The regular writing has taken over and by the time I get home from my office, aka the library, I don't feel much like blogging. Today I came up with the genius idea of blogging before I head for home. So, here I am. Back on the blog. I wrote this entry last week and have decided to post it today. Imagine it's still Monday, January 30th:
Today I am deeply saddened by the death of playwright Wendy Wasserstein. I logged on to the New York Times this morning like I always do when I want to make sure the world is still standing, and found a picture of Ms. Wasserstein on the homepage, with the caption "Wendy Wasserstein, Chronicler of Women's Identity Crises, Dies." She was 55.
I've been an admirer of Wendy Wasserstein's work since I picked up her book of essays, Shiksa Goddess (Or, How I Spent My Forties) from the library several years ago. I read it. Loved it. Tried to understand where she was coming from. One of the essays details her quest to have a child, which, at 48 after having undergone numerous painful and disappointing procedures, she did. It's difficult for me to comprehend this kind of longing for motherhood (see "I had Schmin at 18," below) since I have spent my entire adult life trying to avoid the having of more children, but Wasserstein wrote of her experience with such clarity (I want a baby), candor (This is how and where it hurts in doing this at my age), and wit (The baby's here. We'd both better live through this) that my understanding and compassion for women in her situation squeaked open. I'll never be able to relate on an experiential level, but I know what it's like to want. When I consider Wasserstein's journey, I can see the joy that happens when this aspect of a person's life vision is fulfilled.
I did the book and then, as a new playwright, wanted to find out what her dialogue was all about. I haven't had an opportunity to see her work performed but I have a very, very deep appreciation of it. My favorite is The Sisters Rosensweig for its humor and spirit. I've read the Pulitzer Prize winning The Heidi Chronicles and found it problematic. Okay, I borderline hated it. I felt that the eponymous heroine gets lost in a shuffle of ideas, didacticism, and stronger, more colorful characters. Even still, I applaud the play's thoughtful exploration of what it means to be the last feminist standing in a post-feminist world. As a woman of color from the modest side of the tracks, not every one of Wasserstein's concerns resonates for me (her family includes a brother who owns New York Magazine, for crying out loud) but the conviction with which she depicts them does. One of the smartest playwrights I've read, her bold intellectualism and fierce humor will be missed. Her death, along with that of August Wilson's last October, has left me a little weepy for American theater, replete as it is with Disney adapations and star chasing. Wasserstein and Wilson were original voices, both dogged in their determination to open up the doors and stages of the theater for a more expansive view of American life.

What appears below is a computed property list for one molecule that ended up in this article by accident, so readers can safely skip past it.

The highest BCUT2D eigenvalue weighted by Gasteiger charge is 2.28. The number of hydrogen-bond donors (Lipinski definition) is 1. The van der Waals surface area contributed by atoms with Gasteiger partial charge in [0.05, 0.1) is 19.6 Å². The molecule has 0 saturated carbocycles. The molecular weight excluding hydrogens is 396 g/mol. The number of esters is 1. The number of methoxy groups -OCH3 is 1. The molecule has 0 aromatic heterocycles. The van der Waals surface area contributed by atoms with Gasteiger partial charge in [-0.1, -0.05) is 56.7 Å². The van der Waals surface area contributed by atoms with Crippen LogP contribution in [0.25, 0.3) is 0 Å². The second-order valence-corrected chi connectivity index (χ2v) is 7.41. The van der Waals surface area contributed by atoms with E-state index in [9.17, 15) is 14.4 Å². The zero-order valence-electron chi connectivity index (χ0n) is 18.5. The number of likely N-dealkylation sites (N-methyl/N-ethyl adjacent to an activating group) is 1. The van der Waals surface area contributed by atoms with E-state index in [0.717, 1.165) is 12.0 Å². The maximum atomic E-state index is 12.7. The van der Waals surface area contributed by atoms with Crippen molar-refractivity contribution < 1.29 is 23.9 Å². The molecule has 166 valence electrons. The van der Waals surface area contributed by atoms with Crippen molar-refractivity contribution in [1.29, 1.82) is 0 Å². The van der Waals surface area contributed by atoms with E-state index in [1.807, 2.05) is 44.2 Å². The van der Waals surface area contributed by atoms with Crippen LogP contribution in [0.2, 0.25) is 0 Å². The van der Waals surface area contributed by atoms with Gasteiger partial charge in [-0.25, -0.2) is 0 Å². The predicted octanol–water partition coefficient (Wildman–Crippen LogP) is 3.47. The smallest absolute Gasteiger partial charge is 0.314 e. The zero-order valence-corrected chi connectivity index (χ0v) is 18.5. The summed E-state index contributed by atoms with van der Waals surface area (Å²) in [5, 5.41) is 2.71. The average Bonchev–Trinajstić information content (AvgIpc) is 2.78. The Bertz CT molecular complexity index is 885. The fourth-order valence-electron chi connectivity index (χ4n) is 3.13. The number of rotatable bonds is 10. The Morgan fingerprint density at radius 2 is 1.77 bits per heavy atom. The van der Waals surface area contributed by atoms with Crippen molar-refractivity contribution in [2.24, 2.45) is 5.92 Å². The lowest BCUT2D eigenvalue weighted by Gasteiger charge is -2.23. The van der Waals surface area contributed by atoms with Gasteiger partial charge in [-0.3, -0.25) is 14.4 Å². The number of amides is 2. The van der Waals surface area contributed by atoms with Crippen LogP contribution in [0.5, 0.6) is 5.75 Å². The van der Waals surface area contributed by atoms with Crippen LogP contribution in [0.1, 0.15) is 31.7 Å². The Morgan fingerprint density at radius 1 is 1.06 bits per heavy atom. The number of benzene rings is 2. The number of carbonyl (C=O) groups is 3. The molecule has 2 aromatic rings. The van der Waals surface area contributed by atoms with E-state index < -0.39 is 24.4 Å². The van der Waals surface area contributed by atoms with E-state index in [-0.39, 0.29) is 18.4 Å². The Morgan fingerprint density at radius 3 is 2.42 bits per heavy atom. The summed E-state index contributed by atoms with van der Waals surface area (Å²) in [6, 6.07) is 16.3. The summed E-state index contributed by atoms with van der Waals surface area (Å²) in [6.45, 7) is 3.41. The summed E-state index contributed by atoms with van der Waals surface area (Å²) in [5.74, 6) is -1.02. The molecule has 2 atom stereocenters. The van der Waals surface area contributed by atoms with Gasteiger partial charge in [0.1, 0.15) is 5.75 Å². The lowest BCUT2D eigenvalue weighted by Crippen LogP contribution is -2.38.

I'm glad I went to church yesterday, where the Rev discussed his "team," the group of people he imagines surrounding him and cheering him on while he meditates and prays. They include Martin Luther King, Mahatma Gandhi, the Buddha, and Jesus. Hearing this, I thought, Some nerve! How does he have the balls to deem himself worthy of such company? As he kept talking about striving for excellence and doing things that have no precedence, I realized that if you want to be into derring-do, you'd better get the best help your meditation can buy. That said, the next time I can stop chasing my thoughts around long enough to imagine my own team, I'm going with Wendy and August.
By the way, the picture of Wendy Wasserstein was taken by Jill Krementz, whose book The Writer's Desk is my favorite photo book. If you're a writer or you like writers or photography or even desks -- Pablo Neruda's is particularly stately, Eudora Welty's, most imposing -- check it out.